Like all good mothers, my golf student took her children to the mountains for the Winter Sports and being an all-round sportswoman she is a good yachtswoman too she tried a few easy slopes herself.
I have never been on skis, and probably never shall, as I can't afford to risk my limbs, so I cannot say from personal experience how skiing should mix with golfbut I know how it did in this case!
My golf student came back physically undamaged, fit as ever, mentally happy and untroubled, yet her swing! What a mess! Completely slowed up, I told her.
As is my habit when things go seriously wrong, I began all over again: pivot, width, etc. Yet nothing happened except a further crop of half-tops, scoops, and all the lifeless, hopeless shots that a poor swing produces.
In a sense, we both knew what was wrong without being able to cure itwe knew her club was coming down "outside" the ball every time. Yet to save her life my pupil could not prevent it!
So it went on until one day in what proved to be a moment of inspiration I said, "You seem to be trying to guide the ball down the middle."
"Well," she replied, "that is where you want me to hit it-isn't it?"
"If you insist on putting it that way yes," I said. "But I would rather you felt that that is where you want the ball to go, not where we want you to hit it. Certainly you must not try directly to hit it down the middle, by making your club head take the line down the middle."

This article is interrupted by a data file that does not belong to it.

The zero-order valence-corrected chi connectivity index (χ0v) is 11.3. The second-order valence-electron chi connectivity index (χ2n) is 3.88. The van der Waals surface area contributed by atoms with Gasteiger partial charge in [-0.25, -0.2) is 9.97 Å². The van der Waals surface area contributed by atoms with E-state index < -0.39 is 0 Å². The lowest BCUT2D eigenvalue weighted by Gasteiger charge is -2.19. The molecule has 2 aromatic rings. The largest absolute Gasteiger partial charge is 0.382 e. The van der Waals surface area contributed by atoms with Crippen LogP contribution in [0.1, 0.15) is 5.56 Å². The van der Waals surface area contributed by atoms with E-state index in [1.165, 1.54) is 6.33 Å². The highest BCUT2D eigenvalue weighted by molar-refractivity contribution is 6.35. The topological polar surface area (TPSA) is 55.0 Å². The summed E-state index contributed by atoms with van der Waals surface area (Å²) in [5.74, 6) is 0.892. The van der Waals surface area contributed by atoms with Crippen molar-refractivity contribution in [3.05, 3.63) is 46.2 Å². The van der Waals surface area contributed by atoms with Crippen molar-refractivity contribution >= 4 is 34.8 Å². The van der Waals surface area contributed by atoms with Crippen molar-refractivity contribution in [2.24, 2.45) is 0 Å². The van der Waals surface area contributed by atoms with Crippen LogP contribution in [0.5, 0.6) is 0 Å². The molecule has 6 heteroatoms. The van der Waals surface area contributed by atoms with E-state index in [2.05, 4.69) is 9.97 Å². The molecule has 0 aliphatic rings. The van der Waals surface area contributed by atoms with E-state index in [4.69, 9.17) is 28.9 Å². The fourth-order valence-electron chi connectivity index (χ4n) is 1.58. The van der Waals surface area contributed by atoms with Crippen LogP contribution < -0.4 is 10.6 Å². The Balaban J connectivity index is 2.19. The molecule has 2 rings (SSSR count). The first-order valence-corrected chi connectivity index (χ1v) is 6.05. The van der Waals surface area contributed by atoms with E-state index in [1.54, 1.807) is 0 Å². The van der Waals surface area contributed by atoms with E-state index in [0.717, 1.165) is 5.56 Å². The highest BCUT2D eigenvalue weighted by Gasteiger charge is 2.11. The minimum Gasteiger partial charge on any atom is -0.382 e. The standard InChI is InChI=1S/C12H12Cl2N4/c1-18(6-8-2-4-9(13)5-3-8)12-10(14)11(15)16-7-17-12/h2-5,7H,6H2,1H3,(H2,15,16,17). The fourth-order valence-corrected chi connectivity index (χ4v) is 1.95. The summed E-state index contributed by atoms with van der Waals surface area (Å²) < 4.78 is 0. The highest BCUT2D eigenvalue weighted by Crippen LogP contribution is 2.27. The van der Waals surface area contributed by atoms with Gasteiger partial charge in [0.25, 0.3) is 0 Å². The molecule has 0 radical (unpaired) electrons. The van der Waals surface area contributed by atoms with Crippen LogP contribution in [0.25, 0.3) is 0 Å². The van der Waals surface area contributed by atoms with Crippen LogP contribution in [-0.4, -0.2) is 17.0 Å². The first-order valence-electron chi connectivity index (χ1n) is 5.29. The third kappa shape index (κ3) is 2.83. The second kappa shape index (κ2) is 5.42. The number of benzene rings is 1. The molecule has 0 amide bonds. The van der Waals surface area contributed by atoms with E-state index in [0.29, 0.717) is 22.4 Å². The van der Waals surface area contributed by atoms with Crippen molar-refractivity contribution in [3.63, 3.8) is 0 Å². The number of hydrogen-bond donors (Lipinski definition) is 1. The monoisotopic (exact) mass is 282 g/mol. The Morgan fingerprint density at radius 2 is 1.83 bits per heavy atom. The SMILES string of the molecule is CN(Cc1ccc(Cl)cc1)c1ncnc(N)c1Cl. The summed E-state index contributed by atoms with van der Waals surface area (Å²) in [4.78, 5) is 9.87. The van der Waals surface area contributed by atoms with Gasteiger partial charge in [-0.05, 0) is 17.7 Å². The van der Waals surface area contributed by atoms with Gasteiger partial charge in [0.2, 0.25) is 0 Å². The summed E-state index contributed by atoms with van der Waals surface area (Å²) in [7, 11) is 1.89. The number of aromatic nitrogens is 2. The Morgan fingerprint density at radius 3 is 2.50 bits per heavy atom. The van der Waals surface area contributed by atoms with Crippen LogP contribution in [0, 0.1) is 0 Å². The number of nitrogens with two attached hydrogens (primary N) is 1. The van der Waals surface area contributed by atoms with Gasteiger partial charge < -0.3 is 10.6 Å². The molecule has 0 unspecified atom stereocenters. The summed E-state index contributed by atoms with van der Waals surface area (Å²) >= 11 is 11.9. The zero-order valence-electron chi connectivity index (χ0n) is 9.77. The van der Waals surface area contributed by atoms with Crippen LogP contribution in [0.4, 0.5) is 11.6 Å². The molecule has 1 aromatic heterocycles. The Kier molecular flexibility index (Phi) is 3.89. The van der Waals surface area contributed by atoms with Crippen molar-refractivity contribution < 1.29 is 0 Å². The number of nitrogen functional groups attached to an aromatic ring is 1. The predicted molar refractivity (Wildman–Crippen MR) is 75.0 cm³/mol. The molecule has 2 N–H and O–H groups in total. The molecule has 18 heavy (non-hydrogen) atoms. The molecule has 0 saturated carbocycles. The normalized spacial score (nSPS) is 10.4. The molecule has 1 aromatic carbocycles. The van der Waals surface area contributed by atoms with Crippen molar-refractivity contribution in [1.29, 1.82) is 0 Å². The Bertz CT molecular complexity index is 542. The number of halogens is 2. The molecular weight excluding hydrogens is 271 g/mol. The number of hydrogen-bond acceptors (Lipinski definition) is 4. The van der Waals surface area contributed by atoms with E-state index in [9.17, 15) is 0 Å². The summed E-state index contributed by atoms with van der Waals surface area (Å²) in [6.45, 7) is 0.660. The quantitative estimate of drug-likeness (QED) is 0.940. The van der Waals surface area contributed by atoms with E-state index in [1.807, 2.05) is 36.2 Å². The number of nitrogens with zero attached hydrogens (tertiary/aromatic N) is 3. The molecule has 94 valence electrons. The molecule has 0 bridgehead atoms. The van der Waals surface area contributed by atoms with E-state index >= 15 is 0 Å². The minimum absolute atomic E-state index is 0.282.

"But surely," she complained, "the ball goes where you feel the club head goes."
"By no means," said I. "From experience I know that unless I feel my club head goes out to the right my ball will not go down the middle it will be pulled or horribly sliced. I know by experience again that if I want the ball to fly straight down the middle I must feel that I swing my club not in the direction of the hole, but at an angle to what I want to be the line of flight."
"Then you feel you swing your club in one direction to make the ball go in another?" she said. "I do. And why? Because I could not be a good golfer if I did not!"
So much for the immediate cause of the trouble, but I wanted to dig deeper. Why had the trouble arisen? Before she went to die mountains my golf student was playing beautiful in-to-out shots sweeping the ball away gloriously with every club.
Why, oh why the breakdown?
We puzzled over it a great deal, but she could suggest no reason for it. But one day she said: "I do remember faintly that when you took me in hand first you did tell me to swing from in-to-out. You even sketched a line on the ground for me to follow. But I did not realize that was fundamental I thought it was a stunt of yours to cure some personal fault of mine."
I was angry! All that trouble because my student had taken me for a stunt merchant!
Whatever I tell a pupil is considered, as are the phrases I tell it in. I told that her to swing the club head from in-to-out because that is an essential feel of good gol f and for no other reason.
At least, all's well that ends welland I am happy to say that since that day my pupil has never looked back.
What has that to do with Golf Bogey No. 1? Everything!
We see the stimulus to put the ball near the flag ruining the lady's game because she became so intent upon reaching that end that she overlooked the means whereby it might be achieved, the correct in-to-out swing that sends the ball down the desired line of flight.